Trump blasts 'chorus of critics' in commencement speech

President Trump on Saturday in his first commencement speech since taking office blasted "a small group of failed voices" in Washington, urging graduates to not compromise their personal beliefs.

"In my short time in Washington, I've seen first-hand how the system is broken," Trump told graduates at Liberty University, an evangelical school in Lynchburg, Va.

"A small group of failed voices, who think they know everything, and understand everyone, want to tell everybody else how to live and what to do and how to think," he continued.

"But you aren't going to let other people tell you what you believe, especially when you know that you are right."


The address marked Trump's third appearance at Liberty, which bills itself as the world's largest Christian university. Its president, Jerry Falwell Jr., noted that Trump was only the second sitting president after George H.W. Bush to address the school's graduating class.

In his appearance Saturday – which was complete with Falwell presenting Trump with an honorary law degree from the school – the president did not directly address controversy over his decision to fire FBI Director James ComeyJames Brien ComeyThe FBI should turn off the FARA faucet Barr threatened to resign over Trump attempts to fire Wray: report 'Fox News Sunday' to mark 25 years on air MORE, which has enveloped his administration.

Trump told reporters aboard Air Force One en route to Virginia that his pick for a new FBI chief could come before he leaves for an overseas trip next Friday. Trump said he was reaching out to "very well known" candidates, calling them "outstanding people."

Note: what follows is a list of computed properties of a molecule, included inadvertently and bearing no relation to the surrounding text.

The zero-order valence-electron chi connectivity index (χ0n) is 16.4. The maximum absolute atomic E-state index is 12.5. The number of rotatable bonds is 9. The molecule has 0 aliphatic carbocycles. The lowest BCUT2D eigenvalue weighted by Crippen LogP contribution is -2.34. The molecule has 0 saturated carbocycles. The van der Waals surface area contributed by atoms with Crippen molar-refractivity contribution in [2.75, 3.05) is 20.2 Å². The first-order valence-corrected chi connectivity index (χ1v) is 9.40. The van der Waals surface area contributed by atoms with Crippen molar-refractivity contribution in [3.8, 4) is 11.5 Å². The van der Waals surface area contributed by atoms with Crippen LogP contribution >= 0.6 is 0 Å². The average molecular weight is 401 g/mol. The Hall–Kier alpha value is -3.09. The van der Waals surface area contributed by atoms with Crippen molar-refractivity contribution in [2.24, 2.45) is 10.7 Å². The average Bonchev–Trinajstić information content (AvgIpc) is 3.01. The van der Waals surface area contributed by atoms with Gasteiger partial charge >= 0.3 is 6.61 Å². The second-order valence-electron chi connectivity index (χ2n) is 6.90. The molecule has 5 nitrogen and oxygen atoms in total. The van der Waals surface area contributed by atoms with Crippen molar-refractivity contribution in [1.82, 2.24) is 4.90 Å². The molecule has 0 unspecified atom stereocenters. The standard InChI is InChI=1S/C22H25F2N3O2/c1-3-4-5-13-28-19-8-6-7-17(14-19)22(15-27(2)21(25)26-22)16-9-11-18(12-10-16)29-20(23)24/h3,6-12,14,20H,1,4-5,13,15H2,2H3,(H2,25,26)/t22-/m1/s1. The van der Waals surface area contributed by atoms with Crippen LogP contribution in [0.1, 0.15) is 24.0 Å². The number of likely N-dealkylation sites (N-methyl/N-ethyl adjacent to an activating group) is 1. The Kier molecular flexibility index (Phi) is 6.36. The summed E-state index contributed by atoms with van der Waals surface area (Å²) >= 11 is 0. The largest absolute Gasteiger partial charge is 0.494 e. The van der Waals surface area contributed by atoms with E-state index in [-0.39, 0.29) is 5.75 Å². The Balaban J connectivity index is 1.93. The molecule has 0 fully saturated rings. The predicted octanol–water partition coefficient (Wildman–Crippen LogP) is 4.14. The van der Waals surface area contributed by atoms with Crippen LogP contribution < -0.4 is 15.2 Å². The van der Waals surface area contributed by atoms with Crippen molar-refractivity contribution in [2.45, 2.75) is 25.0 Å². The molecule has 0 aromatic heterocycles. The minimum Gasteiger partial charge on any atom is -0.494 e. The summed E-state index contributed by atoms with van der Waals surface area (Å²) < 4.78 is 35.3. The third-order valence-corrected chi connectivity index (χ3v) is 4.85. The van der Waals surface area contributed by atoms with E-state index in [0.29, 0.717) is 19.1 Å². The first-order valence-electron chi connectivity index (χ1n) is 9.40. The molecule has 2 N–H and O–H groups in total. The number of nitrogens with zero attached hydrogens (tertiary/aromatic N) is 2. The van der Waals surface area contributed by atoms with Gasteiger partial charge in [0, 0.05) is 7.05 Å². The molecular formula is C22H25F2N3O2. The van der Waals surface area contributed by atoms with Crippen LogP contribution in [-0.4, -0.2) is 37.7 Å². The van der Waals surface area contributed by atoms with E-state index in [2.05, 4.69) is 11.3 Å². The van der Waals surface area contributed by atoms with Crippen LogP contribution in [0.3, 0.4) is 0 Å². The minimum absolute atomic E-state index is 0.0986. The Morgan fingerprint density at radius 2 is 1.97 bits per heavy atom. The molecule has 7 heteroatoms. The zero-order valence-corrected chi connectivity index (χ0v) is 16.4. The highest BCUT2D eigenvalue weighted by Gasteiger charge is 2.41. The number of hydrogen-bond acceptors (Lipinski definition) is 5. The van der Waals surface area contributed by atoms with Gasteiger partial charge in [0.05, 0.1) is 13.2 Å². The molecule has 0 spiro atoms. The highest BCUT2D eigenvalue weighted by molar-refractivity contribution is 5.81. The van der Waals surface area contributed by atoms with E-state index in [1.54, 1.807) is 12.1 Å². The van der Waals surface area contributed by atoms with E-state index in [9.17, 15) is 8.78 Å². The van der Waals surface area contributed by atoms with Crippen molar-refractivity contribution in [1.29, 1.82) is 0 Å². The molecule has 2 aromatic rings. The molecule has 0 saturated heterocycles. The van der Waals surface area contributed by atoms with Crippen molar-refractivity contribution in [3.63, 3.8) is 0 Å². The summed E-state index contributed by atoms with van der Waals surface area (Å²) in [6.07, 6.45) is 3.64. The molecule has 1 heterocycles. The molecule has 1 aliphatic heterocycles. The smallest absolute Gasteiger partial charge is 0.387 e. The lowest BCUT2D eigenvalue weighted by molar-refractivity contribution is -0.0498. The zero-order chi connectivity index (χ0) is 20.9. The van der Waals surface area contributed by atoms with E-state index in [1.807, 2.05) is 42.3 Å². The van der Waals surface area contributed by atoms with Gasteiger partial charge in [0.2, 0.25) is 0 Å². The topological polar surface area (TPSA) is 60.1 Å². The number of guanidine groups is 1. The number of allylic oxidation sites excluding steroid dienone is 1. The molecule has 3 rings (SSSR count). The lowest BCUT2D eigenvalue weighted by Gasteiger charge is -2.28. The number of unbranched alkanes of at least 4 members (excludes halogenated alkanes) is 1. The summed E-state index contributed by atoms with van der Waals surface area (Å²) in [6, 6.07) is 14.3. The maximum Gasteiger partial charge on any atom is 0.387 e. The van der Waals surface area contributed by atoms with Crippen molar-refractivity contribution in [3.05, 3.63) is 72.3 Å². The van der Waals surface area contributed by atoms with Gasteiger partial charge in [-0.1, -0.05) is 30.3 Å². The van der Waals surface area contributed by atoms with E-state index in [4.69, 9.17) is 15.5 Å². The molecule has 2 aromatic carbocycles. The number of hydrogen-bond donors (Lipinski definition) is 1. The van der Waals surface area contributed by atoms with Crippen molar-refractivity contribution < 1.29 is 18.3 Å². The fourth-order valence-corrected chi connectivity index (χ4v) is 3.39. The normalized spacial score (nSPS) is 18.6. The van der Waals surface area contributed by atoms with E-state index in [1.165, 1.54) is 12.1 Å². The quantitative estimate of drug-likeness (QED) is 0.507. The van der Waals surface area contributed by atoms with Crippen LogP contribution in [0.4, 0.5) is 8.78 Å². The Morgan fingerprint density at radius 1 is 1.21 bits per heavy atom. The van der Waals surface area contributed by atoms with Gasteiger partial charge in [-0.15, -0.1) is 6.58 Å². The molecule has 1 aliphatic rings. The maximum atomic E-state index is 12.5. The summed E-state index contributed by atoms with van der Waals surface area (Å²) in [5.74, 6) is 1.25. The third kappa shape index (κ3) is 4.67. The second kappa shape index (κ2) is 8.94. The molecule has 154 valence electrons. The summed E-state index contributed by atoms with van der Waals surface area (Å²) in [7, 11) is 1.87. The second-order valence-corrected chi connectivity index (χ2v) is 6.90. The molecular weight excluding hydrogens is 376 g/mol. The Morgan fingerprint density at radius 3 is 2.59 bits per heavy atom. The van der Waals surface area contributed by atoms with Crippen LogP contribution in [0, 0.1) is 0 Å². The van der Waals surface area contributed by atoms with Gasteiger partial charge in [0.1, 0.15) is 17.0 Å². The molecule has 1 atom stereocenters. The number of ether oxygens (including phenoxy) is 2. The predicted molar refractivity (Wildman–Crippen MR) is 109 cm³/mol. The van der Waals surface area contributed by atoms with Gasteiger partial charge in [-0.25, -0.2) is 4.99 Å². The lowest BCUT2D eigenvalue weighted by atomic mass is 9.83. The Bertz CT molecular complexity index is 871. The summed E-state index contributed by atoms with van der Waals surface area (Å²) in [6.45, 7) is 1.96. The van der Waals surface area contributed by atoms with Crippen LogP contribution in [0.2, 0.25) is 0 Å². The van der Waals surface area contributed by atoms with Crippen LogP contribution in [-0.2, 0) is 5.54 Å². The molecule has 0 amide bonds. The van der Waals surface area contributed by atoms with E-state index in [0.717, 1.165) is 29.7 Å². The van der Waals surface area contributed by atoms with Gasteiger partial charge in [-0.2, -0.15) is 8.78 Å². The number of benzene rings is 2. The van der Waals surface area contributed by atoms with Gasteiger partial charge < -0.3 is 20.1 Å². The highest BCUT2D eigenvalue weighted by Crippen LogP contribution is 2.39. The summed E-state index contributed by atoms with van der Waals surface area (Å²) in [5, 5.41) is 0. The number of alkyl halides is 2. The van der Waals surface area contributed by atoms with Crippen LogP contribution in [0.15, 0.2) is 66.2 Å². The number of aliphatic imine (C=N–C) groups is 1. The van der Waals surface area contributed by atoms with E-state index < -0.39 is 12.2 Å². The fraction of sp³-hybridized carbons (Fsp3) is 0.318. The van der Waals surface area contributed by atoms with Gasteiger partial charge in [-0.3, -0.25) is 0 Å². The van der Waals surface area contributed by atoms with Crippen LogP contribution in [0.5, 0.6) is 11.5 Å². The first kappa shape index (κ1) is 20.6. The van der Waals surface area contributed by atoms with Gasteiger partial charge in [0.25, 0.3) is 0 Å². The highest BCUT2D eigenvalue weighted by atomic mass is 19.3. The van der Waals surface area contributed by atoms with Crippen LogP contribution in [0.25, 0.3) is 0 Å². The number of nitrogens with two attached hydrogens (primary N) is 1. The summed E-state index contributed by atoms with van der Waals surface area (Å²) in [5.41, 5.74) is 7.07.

Lawmakers from both parties have spent days questioning the timing of Trump's decision to fire Comey, who was leading the probe into possible ties between Trump's campaign and Russia during the election.

The administration struggled this week to explain the circumstances surrounding Comey's ouster, with Trump on Thursday undercutting the message from senior White House officials that his decision to fire the FBI chief was dependent on a Justice Department recommendation.

Trump took to Twitter on Friday to blast critics, threatening to leak "tapes" of his conversations with Comey and suggesting he may cancel future White House press briefings in retaliation over days of mixed messages emerging over his decision to dismiss the FBI director.

As part of the controversy, The New York Times reported that Trump demanded Comey pledge his loyalty during a dinner earlier this year. Comey reportedly refused, offering only to be honest.

Trump told Fox News’s Jeanine Pirro in an interview excerpt released Friday that he did not demand the ousted FBI chief's loyalty, but said he did not find such a request "inappropriate," adding, "I don’t think it would be a bad question to ask. I think loyalty to the country, loyalty to the United States is important."

In a pointed moment of his address Saturday, Trump remarked that worshipping God is “why our elected officials put their hands on the Bible and say ‘so help me God’ as they take the oath of office.”

"In America, we don’t worship government, we worship God," Trump said.

Trump encouraged graduates to challenge the status quo and be undeterred by criticism.

"Being an outsider is fine, embrace the label. Because it's the outsiders who change the world," Trump said.

The president also broadly scolded "critics," arguing that the future belongs "to the dreamers, not to the critics."

“No one has ever achieved anything significant without a chorus of critics standing on the sidelines explaining why it can’t be done,” Trump said. “Nothing is easier or more pathetic than being a critic, because they’re people that can’t get the job done.”

"But the future belongs to the dreamers, not to the critics. The future belongs to the people who follow their heart no matter what the critics say."

Updated: 3 p.m.